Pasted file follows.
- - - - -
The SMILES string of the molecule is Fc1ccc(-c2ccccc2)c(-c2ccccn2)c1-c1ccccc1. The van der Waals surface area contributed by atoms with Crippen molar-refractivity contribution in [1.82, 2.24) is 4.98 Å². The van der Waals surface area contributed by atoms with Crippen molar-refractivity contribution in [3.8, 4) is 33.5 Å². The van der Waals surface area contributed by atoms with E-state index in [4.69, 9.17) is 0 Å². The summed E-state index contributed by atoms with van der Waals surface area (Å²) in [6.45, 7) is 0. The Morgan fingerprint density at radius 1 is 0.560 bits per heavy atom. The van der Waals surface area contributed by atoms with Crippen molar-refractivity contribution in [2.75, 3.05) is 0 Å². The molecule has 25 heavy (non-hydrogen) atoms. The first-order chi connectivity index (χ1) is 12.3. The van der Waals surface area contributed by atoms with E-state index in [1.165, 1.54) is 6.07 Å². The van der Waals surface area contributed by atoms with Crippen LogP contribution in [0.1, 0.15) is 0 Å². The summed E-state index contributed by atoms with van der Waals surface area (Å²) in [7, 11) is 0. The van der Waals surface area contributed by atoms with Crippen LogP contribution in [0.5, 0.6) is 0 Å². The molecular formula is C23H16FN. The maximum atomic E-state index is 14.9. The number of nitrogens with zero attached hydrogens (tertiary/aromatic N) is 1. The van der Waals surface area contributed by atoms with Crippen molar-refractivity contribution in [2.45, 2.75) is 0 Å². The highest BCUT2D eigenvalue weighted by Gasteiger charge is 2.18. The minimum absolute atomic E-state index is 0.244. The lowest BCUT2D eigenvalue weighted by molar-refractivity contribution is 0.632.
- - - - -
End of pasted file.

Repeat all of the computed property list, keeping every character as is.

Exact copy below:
The SMILES string of the molecule is Fc1ccc(-c2ccccc2)c(-c2ccccn2)c1-c1ccccc1. The van der Waals surface area contributed by atoms with Crippen molar-refractivity contribution in [1.82, 2.24) is 4.98 Å². The van der Waals surface area contributed by atoms with Crippen molar-refractivity contribution in [3.8, 4) is 33.5 Å². The van der Waals surface area contributed by atoms with E-state index in [4.69, 9.17) is 0 Å². The summed E-state index contributed by atoms with van der Waals surface area (Å²) in [6.45, 7) is 0. The Morgan fingerprint density at radius 1 is 0.560 bits per heavy atom. The van der Waals surface area contributed by atoms with Crippen molar-refractivity contribution in [2.75, 3.05) is 0 Å². The molecule has 25 heavy (non-hydrogen) atoms. The first-order chi connectivity index (χ1) is 12.3. The van der Waals surface area contributed by atoms with E-state index in [1.165, 1.54) is 6.07 Å². The van der Waals surface area contributed by atoms with Crippen LogP contribution in [0.1, 0.15) is 0 Å². The summed E-state index contributed by atoms with van der Waals surface area (Å²) in [7, 11) is 0. The van der Waals surface area contributed by atoms with Crippen LogP contribution in [0.5, 0.6) is 0 Å². The molecular formula is C23H16FN. The maximum atomic E-state index is 14.9. The number of nitrogens with zero attached hydrogens (tertiary/aromatic N) is 1. The van der Waals surface area contributed by atoms with Crippen molar-refractivity contribution in [2.45, 2.75) is 0 Å². The highest BCUT2D eigenvalue weighted by Gasteiger charge is 2.18. The minimum absolute atomic E-state index is 0.244. The lowest BCUT2D eigenvalue weighted by molar-refractivity contribution is 0.632.